Oh, also, I should add now that I have also taken, and passed (with flying colors, I might humbly add) the language arts Praxis II exam.

During a break today, I mentioned to my teacher that where Marshall is concerned my content area is social studies, but I teach (and plan to continue to teach) language arts, so would it be all right if I did my work in this class focused on language arts? (Thinking that it would be great to plan actual lessons with actual students in mind and actually teach them.) Um, she laughed at me. Like actually laughed. And I'm still not sure why. And also, I never got an answer other than that, so I assume the answer is no? After she laughed at me, she asked me how I plan to do my student teaching, so I explained what my principal had worked out with Marshall concerning my placement for the fall. (In a nutshell, I'll be going into a public school to teach social studies one day a week while keeping up all my language arts/religion duties at Fatima.) She said that might work, but that there's no way I can teach at Fatima and also student teach in the spring (because you need way more hours). Thanks? I mean, I know it's the state's fault -- not Marshall's -- that I, in essence, have to leave my teaching job to go student teach so I can get a teaching job, but could I get some support? I mean, we have tons of standards we have to meet for our academics PLUS we have to integrate Catholic Identity into everything, so we actually have MORE standards.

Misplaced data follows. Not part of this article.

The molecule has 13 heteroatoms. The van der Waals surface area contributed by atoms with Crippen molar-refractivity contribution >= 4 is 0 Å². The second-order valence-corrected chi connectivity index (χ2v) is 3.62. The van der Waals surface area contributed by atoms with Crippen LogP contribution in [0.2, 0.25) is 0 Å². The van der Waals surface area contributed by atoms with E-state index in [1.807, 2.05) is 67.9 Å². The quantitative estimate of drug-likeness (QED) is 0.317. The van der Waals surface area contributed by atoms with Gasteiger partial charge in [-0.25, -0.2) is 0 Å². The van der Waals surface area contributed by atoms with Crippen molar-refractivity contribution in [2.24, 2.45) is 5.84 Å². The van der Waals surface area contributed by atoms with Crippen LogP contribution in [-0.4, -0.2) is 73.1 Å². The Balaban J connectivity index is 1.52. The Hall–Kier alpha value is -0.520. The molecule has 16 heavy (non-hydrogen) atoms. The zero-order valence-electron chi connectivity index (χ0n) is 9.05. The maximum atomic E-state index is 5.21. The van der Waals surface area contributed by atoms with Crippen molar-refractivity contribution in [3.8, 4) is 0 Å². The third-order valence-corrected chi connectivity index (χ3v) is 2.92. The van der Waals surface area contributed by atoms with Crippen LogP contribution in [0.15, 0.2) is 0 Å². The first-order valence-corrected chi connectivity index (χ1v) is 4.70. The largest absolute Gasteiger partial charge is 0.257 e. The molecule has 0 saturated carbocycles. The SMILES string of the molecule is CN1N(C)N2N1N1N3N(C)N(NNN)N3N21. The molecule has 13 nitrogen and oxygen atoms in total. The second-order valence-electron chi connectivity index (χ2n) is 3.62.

And all of that was fine until this one incident. During a break, the girl next to me and I were chatting, and she was asking me about teaching and going to school. She said, "So do you have a conditional license from the state or something?" Before I could explain the diocesan rules, my teacher butts in and says, and I quote, "SHE'S NOT CERTIFIED."